10

Part b) is a big mathematical physics topic in its own right. The divergent tail of an asymptotic series is not garbage, rather it contains a lot of information that together with some additional information can be used to compute non-perturbative effects. A general introduction to this topic is given here. There are different approaches possible, some ...


9

As you say, "$G(x,Q^2)$ is the probability of finding a gluon with momentum fraction $x$ inside the hadron if the transmitted four-momentum is $Q^2$." In other words, $G(x,Q^2)$ is a probability density function. As you can see from the article, in this case the expectation value of the variable is $E[X] = \int_{0} ^{1} x\cdot G(x,Q^2) dx$ The plot of $x\...


9

There is no known reason that you can't have bound states like $qq\bar{q}\bar{q}$ or $qqqq\bar{q}$ or higher number excitations, but none have been observed to date. You do have to make a color-neutral state, of course. In the mid-2000 some folks thought that they had of pentaquark states (that the $qqqq\bar{q}$) for a while, but it was eventually ...


9

One of the candidate explanations of the QCD color confinement involves the distinction between the Yang-Mills field electric and magnetic components. This model of confinement was qualitatively proposed in the 70s, and according to which, the quark confinement is explained by assuming the QCD vacuum to be composed of a magnetic monopole condensate in a ...


9

The "resources" linked in the post are bad. But there was a time when serious people were interested in the possibility that quarks have integer charges. Han and Nambu introduced the idea, Pati and Salam made a gauge theory of it, Witten suggested how to test it, and this was done at CERN in the 1980s (see page 11). There would be several ways in which the ...


9

It is known that for an element $U$ of the group, in matrix sence: $$ Ad_Ux=UxU^{-1}.\,\,(1) $$ Now, we note that the target space of the adjoint rep is spanned by $N^2-1$ traceless matrices $t_a$. So, if we add the unity matrix, we get a full basis in $\mathrm{Mat}_N(\mathbb{C})$. We now note that that the adjoint action is trivially extended to this space, ...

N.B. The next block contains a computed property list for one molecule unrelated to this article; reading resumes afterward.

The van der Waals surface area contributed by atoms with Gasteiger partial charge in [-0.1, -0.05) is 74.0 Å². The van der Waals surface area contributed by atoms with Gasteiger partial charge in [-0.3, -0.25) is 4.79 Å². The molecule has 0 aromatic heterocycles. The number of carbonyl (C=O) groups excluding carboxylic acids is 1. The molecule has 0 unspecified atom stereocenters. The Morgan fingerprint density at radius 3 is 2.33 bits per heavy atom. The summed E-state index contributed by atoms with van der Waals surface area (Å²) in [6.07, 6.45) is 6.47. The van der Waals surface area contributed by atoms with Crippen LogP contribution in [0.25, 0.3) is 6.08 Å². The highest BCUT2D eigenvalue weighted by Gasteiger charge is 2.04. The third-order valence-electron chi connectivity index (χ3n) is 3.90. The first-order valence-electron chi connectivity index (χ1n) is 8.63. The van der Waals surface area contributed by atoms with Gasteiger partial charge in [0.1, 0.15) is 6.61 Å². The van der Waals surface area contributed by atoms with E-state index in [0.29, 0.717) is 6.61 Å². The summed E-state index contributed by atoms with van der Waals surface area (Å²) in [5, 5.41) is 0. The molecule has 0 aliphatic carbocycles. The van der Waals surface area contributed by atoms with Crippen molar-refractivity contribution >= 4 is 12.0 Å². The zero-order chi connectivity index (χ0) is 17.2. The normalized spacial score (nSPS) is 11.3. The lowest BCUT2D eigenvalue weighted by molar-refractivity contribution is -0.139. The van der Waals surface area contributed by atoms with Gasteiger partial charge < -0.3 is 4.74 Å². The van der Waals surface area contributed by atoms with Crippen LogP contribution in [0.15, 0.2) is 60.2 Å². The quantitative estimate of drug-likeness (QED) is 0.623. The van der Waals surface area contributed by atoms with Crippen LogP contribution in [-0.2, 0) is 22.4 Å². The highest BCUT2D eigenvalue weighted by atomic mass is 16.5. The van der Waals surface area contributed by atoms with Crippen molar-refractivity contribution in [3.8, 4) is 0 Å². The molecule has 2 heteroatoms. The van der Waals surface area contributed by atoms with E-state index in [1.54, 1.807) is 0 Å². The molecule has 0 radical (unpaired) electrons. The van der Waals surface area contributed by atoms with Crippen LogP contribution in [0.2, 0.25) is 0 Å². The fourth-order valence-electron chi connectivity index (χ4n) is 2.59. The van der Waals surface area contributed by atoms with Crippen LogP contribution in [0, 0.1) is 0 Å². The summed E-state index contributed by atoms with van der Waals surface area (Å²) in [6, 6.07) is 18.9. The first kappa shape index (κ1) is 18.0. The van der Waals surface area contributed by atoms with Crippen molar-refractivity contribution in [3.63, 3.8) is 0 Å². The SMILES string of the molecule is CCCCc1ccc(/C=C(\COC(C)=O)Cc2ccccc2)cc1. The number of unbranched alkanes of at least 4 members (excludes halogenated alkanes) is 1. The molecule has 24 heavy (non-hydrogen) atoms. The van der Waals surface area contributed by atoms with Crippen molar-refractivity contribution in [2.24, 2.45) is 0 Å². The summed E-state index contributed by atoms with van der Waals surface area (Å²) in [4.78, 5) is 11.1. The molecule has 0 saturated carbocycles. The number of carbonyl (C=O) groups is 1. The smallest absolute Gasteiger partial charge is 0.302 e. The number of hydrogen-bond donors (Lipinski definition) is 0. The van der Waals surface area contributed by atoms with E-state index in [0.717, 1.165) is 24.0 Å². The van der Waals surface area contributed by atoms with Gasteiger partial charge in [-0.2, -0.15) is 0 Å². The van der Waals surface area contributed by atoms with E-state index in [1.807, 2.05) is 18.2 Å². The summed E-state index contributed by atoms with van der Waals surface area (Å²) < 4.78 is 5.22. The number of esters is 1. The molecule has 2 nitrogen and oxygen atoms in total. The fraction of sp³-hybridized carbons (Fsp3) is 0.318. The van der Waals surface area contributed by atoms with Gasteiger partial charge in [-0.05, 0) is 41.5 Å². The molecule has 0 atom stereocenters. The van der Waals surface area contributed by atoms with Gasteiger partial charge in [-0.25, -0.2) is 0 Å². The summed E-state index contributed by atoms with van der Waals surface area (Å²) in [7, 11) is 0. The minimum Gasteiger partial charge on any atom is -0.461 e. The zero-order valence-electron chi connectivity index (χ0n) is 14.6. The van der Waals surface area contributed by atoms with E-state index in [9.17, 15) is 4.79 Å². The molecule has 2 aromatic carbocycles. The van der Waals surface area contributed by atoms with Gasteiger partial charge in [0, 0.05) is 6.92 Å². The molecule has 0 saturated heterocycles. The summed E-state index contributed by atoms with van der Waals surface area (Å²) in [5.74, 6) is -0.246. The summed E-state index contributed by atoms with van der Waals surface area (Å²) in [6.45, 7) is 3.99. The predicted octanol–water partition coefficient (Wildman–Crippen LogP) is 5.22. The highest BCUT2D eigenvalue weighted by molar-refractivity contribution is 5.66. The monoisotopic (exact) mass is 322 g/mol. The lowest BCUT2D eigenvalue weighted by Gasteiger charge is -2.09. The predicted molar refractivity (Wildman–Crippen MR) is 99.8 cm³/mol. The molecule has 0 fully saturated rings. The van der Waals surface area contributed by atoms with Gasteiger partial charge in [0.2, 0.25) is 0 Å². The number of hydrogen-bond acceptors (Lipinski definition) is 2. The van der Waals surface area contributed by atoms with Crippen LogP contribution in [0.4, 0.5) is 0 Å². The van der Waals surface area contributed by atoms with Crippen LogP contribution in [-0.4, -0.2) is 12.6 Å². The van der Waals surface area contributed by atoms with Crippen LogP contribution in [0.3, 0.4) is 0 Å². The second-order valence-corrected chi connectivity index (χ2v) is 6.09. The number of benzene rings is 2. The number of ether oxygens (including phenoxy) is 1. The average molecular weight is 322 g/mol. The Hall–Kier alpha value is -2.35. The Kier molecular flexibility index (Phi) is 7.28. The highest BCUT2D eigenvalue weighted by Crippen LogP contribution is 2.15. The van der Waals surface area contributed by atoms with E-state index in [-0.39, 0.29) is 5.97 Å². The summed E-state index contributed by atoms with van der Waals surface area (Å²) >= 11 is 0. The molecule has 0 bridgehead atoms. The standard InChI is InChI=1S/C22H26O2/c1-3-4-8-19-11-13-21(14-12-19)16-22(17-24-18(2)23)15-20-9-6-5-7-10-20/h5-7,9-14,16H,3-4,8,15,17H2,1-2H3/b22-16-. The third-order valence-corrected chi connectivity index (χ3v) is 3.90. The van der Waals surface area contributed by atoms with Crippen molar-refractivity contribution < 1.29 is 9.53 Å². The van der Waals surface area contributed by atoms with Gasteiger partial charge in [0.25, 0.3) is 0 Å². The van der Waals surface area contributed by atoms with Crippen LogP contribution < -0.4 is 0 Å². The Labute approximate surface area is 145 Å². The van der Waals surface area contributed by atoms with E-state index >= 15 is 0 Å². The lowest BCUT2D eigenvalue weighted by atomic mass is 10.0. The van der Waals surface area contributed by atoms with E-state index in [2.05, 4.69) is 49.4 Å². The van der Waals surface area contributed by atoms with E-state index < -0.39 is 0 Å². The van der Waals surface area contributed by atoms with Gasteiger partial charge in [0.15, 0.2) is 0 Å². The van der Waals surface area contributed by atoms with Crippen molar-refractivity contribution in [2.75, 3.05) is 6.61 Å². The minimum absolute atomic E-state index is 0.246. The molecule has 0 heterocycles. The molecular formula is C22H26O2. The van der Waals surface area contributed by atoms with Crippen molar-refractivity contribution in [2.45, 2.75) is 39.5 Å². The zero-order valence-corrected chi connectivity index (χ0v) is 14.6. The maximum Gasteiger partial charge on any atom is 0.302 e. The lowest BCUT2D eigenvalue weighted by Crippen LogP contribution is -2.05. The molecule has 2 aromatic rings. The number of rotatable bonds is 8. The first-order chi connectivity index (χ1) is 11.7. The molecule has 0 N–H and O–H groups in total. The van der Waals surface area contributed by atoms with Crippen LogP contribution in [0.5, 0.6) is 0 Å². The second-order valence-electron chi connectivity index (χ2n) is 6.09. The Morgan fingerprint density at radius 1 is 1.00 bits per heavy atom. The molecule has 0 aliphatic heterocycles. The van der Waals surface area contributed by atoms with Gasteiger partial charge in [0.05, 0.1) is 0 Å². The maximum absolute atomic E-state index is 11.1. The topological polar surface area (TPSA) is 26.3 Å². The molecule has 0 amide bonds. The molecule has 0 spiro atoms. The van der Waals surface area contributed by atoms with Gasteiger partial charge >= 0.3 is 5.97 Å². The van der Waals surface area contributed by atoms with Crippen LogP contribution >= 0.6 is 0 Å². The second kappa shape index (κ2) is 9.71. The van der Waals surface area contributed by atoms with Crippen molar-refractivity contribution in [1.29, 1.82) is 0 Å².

9

It's not a sufficient explanation. There are asymptotically free theories which are not strongly coupled in the IR. The rate at which the coupling gets strong is important. In QCD, it seems to get strong very quickly near the confinement scale, so that beyond a certain scale, you only see hadrons. It is not really understood how this works. The ...


8

Once upon a time, I asked an experienced phenomenologist who worked on particle physics in the 60s why even and odd signatured trajectories lie on top of each other. He said the phenomenon was called 'exchange degeneracy' and that so far no one has an explanation. I'm looking back at my notes on Dual Resonance Models, and it looks like by introducing ...


8

If by large density you mean large baryon density, then I believe one of the fundamental large $N_c$ results is that at densities of order nuclear densities, but below the density where the baryons have dissolved into quarks, baryonic matter forms a crystalline structure. This has been analyzed in the Skyrme model. I think this paper by Klebanov was one of ...


8

From the beginning of the wikipedia page on Yang-Mills theory (have you read it?): "Yang–Mills theory is a gauge theory based on the SU(N) group ... ... In early 1954, Chen Ning Yang and Robert Mills extended the concept of gauge theory for abelian groups, e.g. quantum electrodynamics, to nonabelian groups to provide ... ... This prompted a significant ...


8

I asked this question a few weeks ago and was dissatisfied with most of the answers I found on the internet, so I eventually managed to procure a copy of Griffiths' excellent text on elementary particles (really, all of his texts are excellent) which includes a section exactly answering my question with what I was looking for. I decided then to answer it ...


8

Global invariance under $SU(N)$ is equivalent to the conservation of $N^2-1$ charges – these charges are nothing else than the generators of the Lie algebra ${\mathfrak su}(N)$ that mix some components of $SU(N)$ multiplets with other components of the same multiplets. These charges don't commute with each other in general. Instead, their commutators are ...


8

There are two different kinds of symmetry breaking involved in your question. The first would be spontaneous symmetry breaking, in which case we are dealing with a theory that is invariant under a certain symmetry group, but its vacuum is not. The breaking of the symmetry corresponds to a specific choice of the vacuum, the freedom of choosing a vacuum ...


8

Pure QED, unlike Pure Yang Mills ('pure' in the sense that there is only an $F^2$ term in the lagrangian, and it doesn't couple to matter) is a free theory. That means that it's boring, there's no need for renormalization or perturbation theory or anything. So the coupling constant (in this case the wave function renormalization of the photon) doesn't run ...